Cliques in American teen movies
Sometimes I wonder if maybe it’s just different in America, but I’m pretty sure high school students don’t all sit in separate designated groups in the lunchroom/yard as “The Jocks”, “The Goths”, “The Computer Geeks”, “The Art Club”, “The Preppies”, “The Stoners” and “The Popular Girls Who Are Bitches But For Some Reason They’re Still Popular Because They’re Hot”. They’re such stupid annoying stereotypes and I don’t understand why teen movies insist on perpetuating them. There were maybe three vague groups at my school, which consisted of the sporty and ‘cool’ group (in the sense that they were the ones who had parties that involved alcohol and hooking up), the guys who were into ‘nerdy’ stuff like computers and science fiction (but were certainly not viewed as ‘losers’ by any stretch), and my group who were just kind of in between the two (we thought sport and computers were both just OK). But there was always some cross-over and there were no strict boundaries between who you could and couldn’t associate with. I just don’t buy into the idea that any school is like that. Maybe I’m wrong.
When a movie has three (or more) different titles
WHY? Just why. Last year I saw a sweet film called A Place For Me (Josh Boone, 2012). Although if I’d seen it in America it would have been called Stuck in Love and if I’d seen it in England it would have been called Writers. Then the Australian DVD was released with the US title. THIS IS SO CONFUSING AND DUMB. Also, I find it sad that American audiences are considered too dumb to understand the meaning of the word ‘philosopher’.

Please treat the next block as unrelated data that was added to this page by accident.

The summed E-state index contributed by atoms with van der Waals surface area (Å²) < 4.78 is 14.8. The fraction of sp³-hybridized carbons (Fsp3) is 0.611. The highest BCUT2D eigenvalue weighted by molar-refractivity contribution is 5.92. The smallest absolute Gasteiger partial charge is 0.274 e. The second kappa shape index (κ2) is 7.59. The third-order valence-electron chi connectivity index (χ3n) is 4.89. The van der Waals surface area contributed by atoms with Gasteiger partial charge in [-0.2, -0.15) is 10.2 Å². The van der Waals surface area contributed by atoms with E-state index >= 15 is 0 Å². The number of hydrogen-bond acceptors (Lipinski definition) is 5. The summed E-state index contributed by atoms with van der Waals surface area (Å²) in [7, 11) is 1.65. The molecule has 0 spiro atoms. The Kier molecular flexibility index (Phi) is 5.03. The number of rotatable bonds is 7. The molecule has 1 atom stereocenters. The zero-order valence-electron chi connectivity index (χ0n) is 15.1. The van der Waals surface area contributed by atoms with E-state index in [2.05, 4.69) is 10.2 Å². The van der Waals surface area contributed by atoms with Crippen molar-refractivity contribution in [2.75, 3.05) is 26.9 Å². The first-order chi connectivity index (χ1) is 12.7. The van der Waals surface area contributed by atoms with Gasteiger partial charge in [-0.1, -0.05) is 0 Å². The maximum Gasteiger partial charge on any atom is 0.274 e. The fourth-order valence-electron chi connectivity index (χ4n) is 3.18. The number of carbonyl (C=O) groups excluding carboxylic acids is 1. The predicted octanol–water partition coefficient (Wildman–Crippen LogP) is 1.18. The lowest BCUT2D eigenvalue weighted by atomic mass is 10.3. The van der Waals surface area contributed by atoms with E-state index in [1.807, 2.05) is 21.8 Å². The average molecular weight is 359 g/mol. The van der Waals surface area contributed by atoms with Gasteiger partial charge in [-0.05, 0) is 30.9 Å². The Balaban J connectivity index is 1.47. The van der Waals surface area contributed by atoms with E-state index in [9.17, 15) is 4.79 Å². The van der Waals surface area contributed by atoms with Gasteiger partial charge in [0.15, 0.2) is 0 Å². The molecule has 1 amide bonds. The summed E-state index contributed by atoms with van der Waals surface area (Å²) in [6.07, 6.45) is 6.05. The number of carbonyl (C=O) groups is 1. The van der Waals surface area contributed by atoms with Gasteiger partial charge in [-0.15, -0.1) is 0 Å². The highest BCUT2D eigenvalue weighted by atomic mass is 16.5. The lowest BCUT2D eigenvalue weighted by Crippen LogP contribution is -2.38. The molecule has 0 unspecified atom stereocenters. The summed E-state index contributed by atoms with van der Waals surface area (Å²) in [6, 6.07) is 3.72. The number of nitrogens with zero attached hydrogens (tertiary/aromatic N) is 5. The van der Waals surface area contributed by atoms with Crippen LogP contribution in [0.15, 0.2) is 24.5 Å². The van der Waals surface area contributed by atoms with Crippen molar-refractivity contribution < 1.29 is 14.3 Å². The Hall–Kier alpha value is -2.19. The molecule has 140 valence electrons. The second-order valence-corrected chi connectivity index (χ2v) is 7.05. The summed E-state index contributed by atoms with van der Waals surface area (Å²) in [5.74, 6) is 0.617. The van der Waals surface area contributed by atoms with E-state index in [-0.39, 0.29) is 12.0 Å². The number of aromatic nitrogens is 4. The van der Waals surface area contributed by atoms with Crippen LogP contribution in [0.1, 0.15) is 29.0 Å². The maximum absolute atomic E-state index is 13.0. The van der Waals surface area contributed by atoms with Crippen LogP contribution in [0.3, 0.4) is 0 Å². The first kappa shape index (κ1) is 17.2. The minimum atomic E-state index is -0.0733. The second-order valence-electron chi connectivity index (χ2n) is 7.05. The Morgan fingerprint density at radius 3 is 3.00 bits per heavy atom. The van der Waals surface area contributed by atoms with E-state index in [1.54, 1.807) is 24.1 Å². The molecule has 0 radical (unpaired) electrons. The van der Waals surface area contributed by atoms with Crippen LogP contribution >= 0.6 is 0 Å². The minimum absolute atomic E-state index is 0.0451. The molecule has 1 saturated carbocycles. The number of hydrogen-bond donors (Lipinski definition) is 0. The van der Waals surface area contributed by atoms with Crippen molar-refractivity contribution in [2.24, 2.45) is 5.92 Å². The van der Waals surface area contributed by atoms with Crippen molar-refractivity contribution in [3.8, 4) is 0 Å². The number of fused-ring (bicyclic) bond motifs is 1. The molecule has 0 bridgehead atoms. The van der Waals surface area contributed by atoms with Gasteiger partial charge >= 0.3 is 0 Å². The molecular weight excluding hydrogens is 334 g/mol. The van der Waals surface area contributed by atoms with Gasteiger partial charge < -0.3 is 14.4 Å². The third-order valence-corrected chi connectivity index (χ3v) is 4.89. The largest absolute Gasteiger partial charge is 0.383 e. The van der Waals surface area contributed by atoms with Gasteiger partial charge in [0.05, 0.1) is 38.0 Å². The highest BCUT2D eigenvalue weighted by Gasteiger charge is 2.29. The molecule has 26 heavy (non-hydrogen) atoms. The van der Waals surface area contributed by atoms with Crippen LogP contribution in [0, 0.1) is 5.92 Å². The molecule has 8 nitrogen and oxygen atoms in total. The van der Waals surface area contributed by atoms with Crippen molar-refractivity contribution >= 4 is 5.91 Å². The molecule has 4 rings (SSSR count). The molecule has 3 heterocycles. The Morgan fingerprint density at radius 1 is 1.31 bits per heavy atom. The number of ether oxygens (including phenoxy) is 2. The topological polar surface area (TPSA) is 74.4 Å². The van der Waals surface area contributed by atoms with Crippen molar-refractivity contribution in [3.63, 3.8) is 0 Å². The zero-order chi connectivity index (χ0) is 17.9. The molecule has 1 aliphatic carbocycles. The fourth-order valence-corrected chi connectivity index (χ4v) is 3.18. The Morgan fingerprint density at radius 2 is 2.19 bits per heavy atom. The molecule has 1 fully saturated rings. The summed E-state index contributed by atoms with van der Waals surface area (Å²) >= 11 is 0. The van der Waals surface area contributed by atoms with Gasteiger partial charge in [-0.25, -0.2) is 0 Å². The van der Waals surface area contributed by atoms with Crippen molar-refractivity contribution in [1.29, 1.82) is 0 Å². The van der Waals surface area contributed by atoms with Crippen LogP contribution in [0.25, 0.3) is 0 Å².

Trailers that give too much away
I hate when you see a trailer, think the film looks really good, and then see it, only to find that all the best bits/jokes were in the trailer, and that the extra 118 minutes were a waste of your time. Case in point: The Rum Diary (Bruce Robinson, 2011). Don’t even get me started on the trailers that blatantly show you the beginning, the middle, and the end (often the case with rom-coms). I believe a good trailer should a) just involve one good scene that doesn’t spoil anything, b) only include clips from the first 20 minutes of the film, or c) be a montage set to music with no dialogue and no obvious spoilers. Don’t show the entire plot, don’t show all the best jokes, and don’t show the best part of the film. Simple.
When Matt Damon dies
I don’t think there’s much to explain here. It’s Matt Damon. He can’t die! He’s a superhuman! I won’t give examples because that would obviously spoil the movie. Let’s just say that I found it hard to accept he had really died when the credits rolled – “when is he going to wake up?!”
What are your pet hates in film?